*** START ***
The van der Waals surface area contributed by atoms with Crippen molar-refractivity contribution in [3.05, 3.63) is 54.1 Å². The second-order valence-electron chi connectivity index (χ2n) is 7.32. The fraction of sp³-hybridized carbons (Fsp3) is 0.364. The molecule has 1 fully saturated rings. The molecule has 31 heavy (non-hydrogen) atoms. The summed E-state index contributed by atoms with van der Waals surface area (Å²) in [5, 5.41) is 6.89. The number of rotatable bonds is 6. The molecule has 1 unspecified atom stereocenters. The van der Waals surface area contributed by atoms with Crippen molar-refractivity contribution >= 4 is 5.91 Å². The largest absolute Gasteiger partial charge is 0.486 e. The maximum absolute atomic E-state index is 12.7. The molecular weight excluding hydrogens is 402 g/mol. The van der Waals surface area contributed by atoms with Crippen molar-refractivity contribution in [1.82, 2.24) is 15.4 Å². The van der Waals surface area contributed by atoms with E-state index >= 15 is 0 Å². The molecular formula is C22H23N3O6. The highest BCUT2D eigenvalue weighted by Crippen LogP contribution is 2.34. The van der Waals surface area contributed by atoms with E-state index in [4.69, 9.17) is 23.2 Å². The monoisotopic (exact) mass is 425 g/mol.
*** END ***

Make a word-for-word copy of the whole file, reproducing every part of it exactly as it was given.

The van der Waals surface area contributed by atoms with Crippen molar-refractivity contribution in [3.05, 3.63) is 54.1 Å². The second-order valence-electron chi connectivity index (χ2n) is 7.32. The fraction of sp³-hybridized carbons (Fsp3) is 0.364. The molecule has 1 fully saturated rings. The molecule has 31 heavy (non-hydrogen) atoms. The summed E-state index contributed by atoms with van der Waals surface area (Å²) in [5, 5.41) is 6.89. The number of rotatable bonds is 6. The molecule has 1 unspecified atom stereocenters. The van der Waals surface area contributed by atoms with Crippen molar-refractivity contribution >= 4 is 5.91 Å². The largest absolute Gasteiger partial charge is 0.486 e. The maximum absolute atomic E-state index is 12.7. The molecular weight excluding hydrogens is 402 g/mol. The van der Waals surface area contributed by atoms with Crippen molar-refractivity contribution in [1.82, 2.24) is 15.4 Å². The van der Waals surface area contributed by atoms with E-state index >= 15 is 0 Å². The molecular formula is C22H23N3O6. The highest BCUT2D eigenvalue weighted by Crippen LogP contribution is 2.34. The van der Waals surface area contributed by atoms with E-state index in [4.69, 9.17) is 23.2 Å². The monoisotopic (exact) mass is 425 g/mol.